Monday, 11 March 2019

The Yazidis – a case for justice, retribution and help

                                                                                        Video version
        Towards the end of February 2019, coalition troops engaged in the assault on Islamic State’s last stronghold – Baghuz on the banks of the Euphrates in eastern Syria – made a gruesome discovery. Dumped in dustbins they found the heads of 50 Yazidi women who had been forced to act as sex slaves to the jihadists. Bloodthirsty and utterly inhumane to the last, they had decapitated the women before fleeing.

        This horrific slaughter came on top of the discovery, a few months earlier, of about 70 mass graves containing the bodies of Yazidi men and women.

        If freedom of religious belief is a fundamental human right, then surely no people is more deserving of universal sympathy and support than the persecuted Yazidis. With a long history behind them of victimization and oppression under Ottoman rule­ – more than 70 genocidal massacres are on record – in recent years their maltreatment has, if anything, intensified.

        The Yazidis are a minority religious sect within the Kurdish nation, and have preserved their own religious beliefs over the centuries. The Yazidi religion, dating back to the 11th century, is said to be derived from the ancient Persian doctrine of Zoroastrianism, a monotheistic faith which is not Abrahamic. But the Yazidis have incorporated into it elements of Judaism, Christianity and Islam. In post-Saddam Iraq Al-Qaeda, denouncing Yazidis as infidels, slaughtered them in their hundreds. To Islamic State (IS) their mere existence was like a red rag to a bull.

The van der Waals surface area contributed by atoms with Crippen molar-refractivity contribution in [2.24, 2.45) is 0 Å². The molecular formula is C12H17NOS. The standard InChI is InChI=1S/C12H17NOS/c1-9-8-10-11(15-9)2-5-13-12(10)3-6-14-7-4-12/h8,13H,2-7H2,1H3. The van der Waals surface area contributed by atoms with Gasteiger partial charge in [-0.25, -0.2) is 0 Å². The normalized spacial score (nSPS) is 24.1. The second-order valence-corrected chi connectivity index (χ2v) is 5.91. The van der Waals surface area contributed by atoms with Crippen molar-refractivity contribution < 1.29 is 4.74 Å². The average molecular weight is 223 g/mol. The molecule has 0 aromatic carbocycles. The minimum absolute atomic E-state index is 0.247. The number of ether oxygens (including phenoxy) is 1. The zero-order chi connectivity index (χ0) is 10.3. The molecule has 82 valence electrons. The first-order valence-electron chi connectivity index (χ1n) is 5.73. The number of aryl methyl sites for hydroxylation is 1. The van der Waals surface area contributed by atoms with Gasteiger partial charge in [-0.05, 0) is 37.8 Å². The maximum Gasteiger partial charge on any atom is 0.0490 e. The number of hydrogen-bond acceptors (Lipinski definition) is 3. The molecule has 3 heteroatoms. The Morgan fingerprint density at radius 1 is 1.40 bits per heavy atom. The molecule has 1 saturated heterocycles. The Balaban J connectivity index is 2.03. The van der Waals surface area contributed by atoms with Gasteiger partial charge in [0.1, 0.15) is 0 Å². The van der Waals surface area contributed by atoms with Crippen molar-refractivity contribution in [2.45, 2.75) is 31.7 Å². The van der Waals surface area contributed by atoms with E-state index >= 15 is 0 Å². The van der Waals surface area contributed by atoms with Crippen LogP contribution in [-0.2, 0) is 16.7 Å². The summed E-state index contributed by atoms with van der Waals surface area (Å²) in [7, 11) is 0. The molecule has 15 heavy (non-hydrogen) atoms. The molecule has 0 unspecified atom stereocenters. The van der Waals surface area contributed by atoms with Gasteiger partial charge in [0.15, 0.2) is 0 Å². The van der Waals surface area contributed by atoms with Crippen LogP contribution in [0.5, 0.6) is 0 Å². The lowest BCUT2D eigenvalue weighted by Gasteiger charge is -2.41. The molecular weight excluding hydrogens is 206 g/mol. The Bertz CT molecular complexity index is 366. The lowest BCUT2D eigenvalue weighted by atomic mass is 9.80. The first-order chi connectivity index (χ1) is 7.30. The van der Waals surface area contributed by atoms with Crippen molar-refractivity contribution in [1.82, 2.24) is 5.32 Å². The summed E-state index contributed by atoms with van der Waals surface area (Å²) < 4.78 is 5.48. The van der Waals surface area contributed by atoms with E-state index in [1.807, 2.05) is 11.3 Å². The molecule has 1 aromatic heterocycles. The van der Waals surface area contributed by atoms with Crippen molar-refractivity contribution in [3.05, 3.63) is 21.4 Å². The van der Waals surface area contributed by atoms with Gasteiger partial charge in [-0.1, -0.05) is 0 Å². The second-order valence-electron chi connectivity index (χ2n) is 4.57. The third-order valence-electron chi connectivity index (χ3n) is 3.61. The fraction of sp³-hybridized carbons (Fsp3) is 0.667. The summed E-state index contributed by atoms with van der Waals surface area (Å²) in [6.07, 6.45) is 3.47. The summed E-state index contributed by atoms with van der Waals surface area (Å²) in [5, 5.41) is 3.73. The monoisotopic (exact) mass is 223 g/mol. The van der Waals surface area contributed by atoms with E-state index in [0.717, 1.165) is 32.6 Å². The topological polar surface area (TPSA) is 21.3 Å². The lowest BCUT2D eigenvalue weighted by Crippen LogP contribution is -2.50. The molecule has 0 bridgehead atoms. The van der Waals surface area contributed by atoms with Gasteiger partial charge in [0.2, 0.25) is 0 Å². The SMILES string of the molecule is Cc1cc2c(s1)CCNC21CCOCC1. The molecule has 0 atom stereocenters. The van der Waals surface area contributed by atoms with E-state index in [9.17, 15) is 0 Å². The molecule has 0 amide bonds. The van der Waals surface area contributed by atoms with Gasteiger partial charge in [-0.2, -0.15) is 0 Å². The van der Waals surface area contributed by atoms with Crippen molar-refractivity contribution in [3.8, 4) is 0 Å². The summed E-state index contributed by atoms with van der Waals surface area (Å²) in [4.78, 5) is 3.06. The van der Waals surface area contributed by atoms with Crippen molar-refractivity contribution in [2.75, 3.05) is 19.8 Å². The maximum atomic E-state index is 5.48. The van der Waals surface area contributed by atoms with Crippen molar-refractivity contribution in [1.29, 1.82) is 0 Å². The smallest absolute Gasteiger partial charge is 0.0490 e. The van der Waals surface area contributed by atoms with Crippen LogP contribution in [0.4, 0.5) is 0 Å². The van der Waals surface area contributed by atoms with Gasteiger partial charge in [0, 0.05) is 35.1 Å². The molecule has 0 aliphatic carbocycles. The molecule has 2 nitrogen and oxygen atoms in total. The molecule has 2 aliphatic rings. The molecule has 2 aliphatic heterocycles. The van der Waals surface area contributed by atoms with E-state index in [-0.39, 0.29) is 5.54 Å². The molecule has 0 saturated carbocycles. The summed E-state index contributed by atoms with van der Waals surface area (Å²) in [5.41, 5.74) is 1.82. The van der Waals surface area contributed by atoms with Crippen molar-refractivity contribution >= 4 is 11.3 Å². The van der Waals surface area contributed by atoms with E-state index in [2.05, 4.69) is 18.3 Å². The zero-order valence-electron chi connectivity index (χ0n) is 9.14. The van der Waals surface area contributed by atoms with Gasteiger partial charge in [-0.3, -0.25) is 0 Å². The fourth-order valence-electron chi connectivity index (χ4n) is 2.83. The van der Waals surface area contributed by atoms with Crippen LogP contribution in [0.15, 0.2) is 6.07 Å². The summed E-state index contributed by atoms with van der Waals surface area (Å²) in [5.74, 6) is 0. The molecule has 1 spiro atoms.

It was in June 2014 that IS announced a world-wide "caliphate" to be ruled in accordance with Sharia law. Its leader, Abu Bakr al-Baghdadi, declared himself caliph and demanded that Muslims across the world swear allegiance to him. In its first months IS appeared unstoppable, conquering huge swathes of territory in Syria and Iraq. On August 2, 2014, IS forces captured the city and region of Sinjar, one of the two areas of northern Iraq largely occupied by Yazidis.

        Civilians were told to convert to Islam immediately or be killed. More than 100,000 fled to take refuge on Mount Sinjar where hundreds died of dehydration, injuries or exhaustion. Those who couldn’t flee were rounded up by the jihadists. As far as the Yazidi men were concerned, thousands were massacred, often in the most brutal fashion. Stories abounded of beheadings, crucifixions, of being crushed by tractors or being shot and thrown into pits.

        The fate reserved for more than 6,000 Yazidi women and children, according to Iraqi MP Vian Dakhil, herself a Yazidi from Sinjar, was to be enslaved and transported to IS prisons or military training camps. Some were conveyed to the homes of fighters across eastern Syria and western Iraq, where they were raped, beaten or sold. By mid-2016 some had escaped or been smuggled out of the caliphate, but more than 3,700 still remained in captivity, many as suspected sex slaves to IS members.